I had an encouraging lunch yesterday with an old friend, my partner in 1789 Legacy, and the person who got me writing again last year. (All the same person.) During our meal we talked about quite a few things but the biggest boost for me came behind the scenes. We talked about process and inspiration a bit and I credited my 2 hours/day on the train for my success to date. She said, "It's more than the time. You put the whole idea together and you must type very fast to get it all down."
I took it as a compliment not realizing that it was at work in my subconscious. As I drifted off to sleep last night I had an epiphany. Just because I'm not a "pro" doesn't mean that I can't have my own unique way of getting a story out. I keep trying to find a system out there that works for me but what I should really be doing is writing and then shoring up the weak spots. I've been stuck on "Falling Star" for weeks now, frustrated that I'm not writing pages because I'm trying to "break" the story. I envisioned it whole. I wrote it in a couple of days. Now I know what's missing. I need to write it again filling in the gaps. Then I'll see what's missing again.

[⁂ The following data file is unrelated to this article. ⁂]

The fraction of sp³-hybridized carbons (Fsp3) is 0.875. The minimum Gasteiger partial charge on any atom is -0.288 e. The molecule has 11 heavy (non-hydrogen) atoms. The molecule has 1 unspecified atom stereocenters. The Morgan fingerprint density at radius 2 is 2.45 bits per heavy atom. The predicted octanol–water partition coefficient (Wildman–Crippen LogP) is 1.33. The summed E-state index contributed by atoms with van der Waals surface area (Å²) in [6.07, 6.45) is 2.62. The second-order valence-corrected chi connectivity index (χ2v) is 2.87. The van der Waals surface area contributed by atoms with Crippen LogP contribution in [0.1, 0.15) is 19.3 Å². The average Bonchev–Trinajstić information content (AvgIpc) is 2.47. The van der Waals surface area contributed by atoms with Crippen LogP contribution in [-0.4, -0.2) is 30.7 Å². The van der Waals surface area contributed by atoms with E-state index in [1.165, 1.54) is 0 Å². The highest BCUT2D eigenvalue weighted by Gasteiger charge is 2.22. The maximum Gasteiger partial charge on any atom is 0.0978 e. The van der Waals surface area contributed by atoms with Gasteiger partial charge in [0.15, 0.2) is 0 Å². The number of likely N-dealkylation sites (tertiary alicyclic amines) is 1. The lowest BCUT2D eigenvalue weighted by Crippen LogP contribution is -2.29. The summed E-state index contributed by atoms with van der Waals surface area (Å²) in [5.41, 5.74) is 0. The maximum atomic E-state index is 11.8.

Sure, that may seem like brute force, but pages are how I build. Not bullet points. And I've gotten much, much better at cutting out darlings. My most recent short story lost 40% of its initial word count for the 2nd draft and is much, much better for it. I needed to write the rest to know who it was about.
I'm a finalist in the 5 minute fiction contest this week. Please feel free to drop in and vote for me.
A reader asked me this question: "How can you tell if a politician has integrity?" I turned to Washington for the answer. Washington Orville Hampton, that is.
November 3, 1967. Missoula, MT
I inspected Bullock's ranch today and have to say, it is a marvelous spread of just under a thousand acres. He has quite a collection of characters working it too. We played Canasta in the bunkhouse at the end of the night and I was regaled with stories that even my dearest friend Bunyan wouldn't believe.
Lest you get the wrong idea, they were not a group of liars. Indeed, there were learned men about as well discussing science and philosophy and politics. Having recently spent time with the Governor I was quite interested in their discussion about political ethics and inquired as to how one could tell if a politician was honest.
"It's easy." said Brandt. "You rap them upside the head." We chuckled but he pressed on. "I'm serious. You hit them a solid whump and listen to the sound it makes. If it rings hollow than you know they're alright. If it sounds solid then you know they're full of bull-"
Olaf cut him off. "You're crazy. Empty sounding is good?"
"Just like a watermelon." said Joshua. "I should have thought of that."
And so should I. How often have we heard Father Algernon say that watermelons are the very definition of integrity?